anonymous
  • anonymous
A recipe calls for cups of flour,  cup of white sugar, and  cup of brown sugar. The recipe makes 6 servings. (a) How many cups of flour are there per serving? Show your work. (b) How many total cups of sugar (white and brown) are there per serving? Show your work. (c) Suppose you modify the recipe so that it makes 9 servings. How much more flour do you need for the modified recipe than you need for the original recipe? Show your work
Mathematics
schrodinger
  • schrodinger
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anonymous
  • anonymous
Please Put it in a Neat format so it is easy to understand Like A. (Numbers B. (Numbers) C. (Numbers)
anonymous
  • anonymous
anonymous
  • anonymous

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dan815
  • dan815
the fractions are not showing up what does it say there
dan815
  • dan815
http://prntscr.com/7mntcp
dan815
  • dan815
thats what i see, fix that
dan815
  • dan815
baby..
anonymous
  • anonymous
A recipe calls for cups 1 1/3 of flour, 1/2 cup of white sugar, and 2/3  cup of brown sugar. The recipe makes 6 servings. (a) How many cups of flour are there per serving? Show your work. (b) How many total cups of sugar (white and brown) are there per serving? Show your work. (c) Suppose you modify the recipe so that it makes 9 servings. How much more flour do you need for the modified recipe than you need for the original recipe? Show your work
dan815
  • dan815
|dw:1435577059909:dw|
dan815
  • dan815
now u see all these make 6 servings
dan815
  • dan815
so if u use 1/6th of all this you get the ammount for 1 serving
anonymous
  • anonymous
yes I do
anonymous
  • anonymous
Okay.
dan815
  • dan815
does that make sense?
anonymous
  • anonymous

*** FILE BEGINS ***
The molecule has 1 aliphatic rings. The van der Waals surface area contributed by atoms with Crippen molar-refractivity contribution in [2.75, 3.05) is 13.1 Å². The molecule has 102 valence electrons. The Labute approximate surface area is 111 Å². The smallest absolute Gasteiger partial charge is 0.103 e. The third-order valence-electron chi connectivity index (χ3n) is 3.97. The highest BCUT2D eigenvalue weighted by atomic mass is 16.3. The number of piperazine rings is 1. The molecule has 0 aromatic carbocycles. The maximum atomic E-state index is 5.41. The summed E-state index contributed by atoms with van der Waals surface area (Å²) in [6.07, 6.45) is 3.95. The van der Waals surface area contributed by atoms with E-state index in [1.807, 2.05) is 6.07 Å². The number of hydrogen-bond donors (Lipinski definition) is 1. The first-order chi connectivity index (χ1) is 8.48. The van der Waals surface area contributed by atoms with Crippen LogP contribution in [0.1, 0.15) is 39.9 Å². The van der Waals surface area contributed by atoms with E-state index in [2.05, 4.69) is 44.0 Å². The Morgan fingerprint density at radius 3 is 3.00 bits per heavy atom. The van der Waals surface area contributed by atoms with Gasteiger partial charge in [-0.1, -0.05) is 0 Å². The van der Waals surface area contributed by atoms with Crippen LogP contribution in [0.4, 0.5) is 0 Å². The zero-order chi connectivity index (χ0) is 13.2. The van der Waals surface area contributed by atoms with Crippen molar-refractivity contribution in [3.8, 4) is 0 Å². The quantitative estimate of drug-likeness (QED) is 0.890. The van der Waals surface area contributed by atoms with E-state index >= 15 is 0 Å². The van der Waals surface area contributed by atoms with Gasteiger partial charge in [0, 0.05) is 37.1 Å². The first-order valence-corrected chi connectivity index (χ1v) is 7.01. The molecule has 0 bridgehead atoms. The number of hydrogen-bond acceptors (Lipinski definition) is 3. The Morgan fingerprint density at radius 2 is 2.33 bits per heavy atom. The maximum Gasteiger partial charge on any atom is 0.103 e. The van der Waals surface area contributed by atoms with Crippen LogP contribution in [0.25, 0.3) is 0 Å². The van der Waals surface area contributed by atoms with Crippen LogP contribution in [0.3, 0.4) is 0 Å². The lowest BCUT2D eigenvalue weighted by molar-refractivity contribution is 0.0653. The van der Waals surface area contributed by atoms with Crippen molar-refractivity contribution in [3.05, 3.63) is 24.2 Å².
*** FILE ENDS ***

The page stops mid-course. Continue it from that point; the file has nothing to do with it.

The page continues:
So the answer would be 1/6 Correct? for (a)
dan815
  • dan815
no lol what!?!
dan815
  • dan815
okay look at this other question
dan815
  • dan815
suppose I pay 2 dollars for 10 jelly beans
dan815
  • dan815
what does that mean 5 jelly beans cost
anonymous
  • anonymous
1 dollar
dan815
  • dan815
right, what does that mean 1 jelly bean costs :P
dan815
  • dan815
you see in your mind you were able to do this split very intuitively
dan815
  • dan815
|dw:1435577369110:dw|
dan815
  • dan815
you saw the 10 was split in half so u split the 2 in half too
anonymous
  • anonymous
So we have to Add All the Fractions Together? Correct?
dan815
  • dan815
wait answer this question first, how much is 1 jelly bean?
dan815
  • dan815
I split the 10 beans into 10 parts to get 1 bean
dan815
  • dan815
so you have to split the only into 10 parts too, and see how much is in each part, this is known as divisiion
anonymous
  • anonymous
0.4
dan815
  • dan815
not quite
dan815
  • dan815
10 was split into 10 parts to get 1 in each part 2 dollars split into 10 parts to get ___ in each part?
anonymous
  • anonymous
Sorry to be rude But im Kinda in a Hurry could we speed this up xD
dan815
  • dan815
im trying to go as fast as possible here
dan815
  • dan815
The faster you understand the faster we can move on
anonymous
  • anonymous
2/5 = 0.4 :P I did 2 divided by 5
dan815
  • dan815
its 2/10
dan815
  • dan815
2 = 10 jelly beans 2/10 = 10/10 jelly beans 0.2 = 1 jelly bean
anonymous
  • anonymous
What Should I divided im trying to Understand but i Just dont get it with The Fractions part
dan815
  • dan815
same thing with the fractions